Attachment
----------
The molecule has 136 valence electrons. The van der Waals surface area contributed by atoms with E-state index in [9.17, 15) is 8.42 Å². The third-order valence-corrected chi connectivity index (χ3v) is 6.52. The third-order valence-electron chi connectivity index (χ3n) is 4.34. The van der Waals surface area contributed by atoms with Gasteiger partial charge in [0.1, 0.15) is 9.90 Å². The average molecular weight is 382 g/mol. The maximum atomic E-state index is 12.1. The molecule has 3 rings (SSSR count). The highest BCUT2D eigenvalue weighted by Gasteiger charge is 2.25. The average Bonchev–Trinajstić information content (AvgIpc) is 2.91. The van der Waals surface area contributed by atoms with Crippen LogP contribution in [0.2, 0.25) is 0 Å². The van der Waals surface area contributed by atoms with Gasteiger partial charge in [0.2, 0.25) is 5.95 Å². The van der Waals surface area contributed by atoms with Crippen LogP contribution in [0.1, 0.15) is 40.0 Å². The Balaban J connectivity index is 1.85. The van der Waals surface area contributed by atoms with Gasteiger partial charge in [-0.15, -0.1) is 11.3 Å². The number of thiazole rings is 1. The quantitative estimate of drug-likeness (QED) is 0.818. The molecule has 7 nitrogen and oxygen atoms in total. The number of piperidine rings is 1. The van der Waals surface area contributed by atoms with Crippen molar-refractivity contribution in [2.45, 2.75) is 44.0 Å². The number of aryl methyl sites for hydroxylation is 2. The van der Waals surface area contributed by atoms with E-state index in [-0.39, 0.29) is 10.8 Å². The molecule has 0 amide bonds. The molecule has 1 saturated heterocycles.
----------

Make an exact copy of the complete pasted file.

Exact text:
The molecule has 136 valence electrons. The van der Waals surface area contributed by atoms with E-state index in [9.17, 15) is 8.42 Å². The third-order valence-corrected chi connectivity index (χ3v) is 6.52. The third-order valence-electron chi connectivity index (χ3n) is 4.34. The van der Waals surface area contributed by atoms with Gasteiger partial charge in [0.1, 0.15) is 9.90 Å². The average molecular weight is 382 g/mol. The maximum atomic E-state index is 12.1. The molecule has 3 rings (SSSR count). The highest BCUT2D eigenvalue weighted by Gasteiger charge is 2.25. The average Bonchev–Trinajstić information content (AvgIpc) is 2.91. The van der Waals surface area contributed by atoms with Crippen LogP contribution in [0.2, 0.25) is 0 Å². The van der Waals surface area contributed by atoms with Gasteiger partial charge in [0.2, 0.25) is 5.95 Å². The van der Waals surface area contributed by atoms with Crippen LogP contribution in [0.1, 0.15) is 40.0 Å². The Balaban J connectivity index is 1.85. The van der Waals surface area contributed by atoms with Gasteiger partial charge in [-0.15, -0.1) is 11.3 Å². The number of thiazole rings is 1. The quantitative estimate of drug-likeness (QED) is 0.818. The molecule has 7 nitrogen and oxygen atoms in total. The number of piperidine rings is 1. The van der Waals surface area contributed by atoms with Crippen molar-refractivity contribution in [2.45, 2.75) is 44.0 Å². The number of aryl methyl sites for hydroxylation is 2. The van der Waals surface area contributed by atoms with E-state index in [-0.39, 0.29) is 10.8 Å². The molecule has 0 amide bonds. The molecule has 1 saturated heterocycles.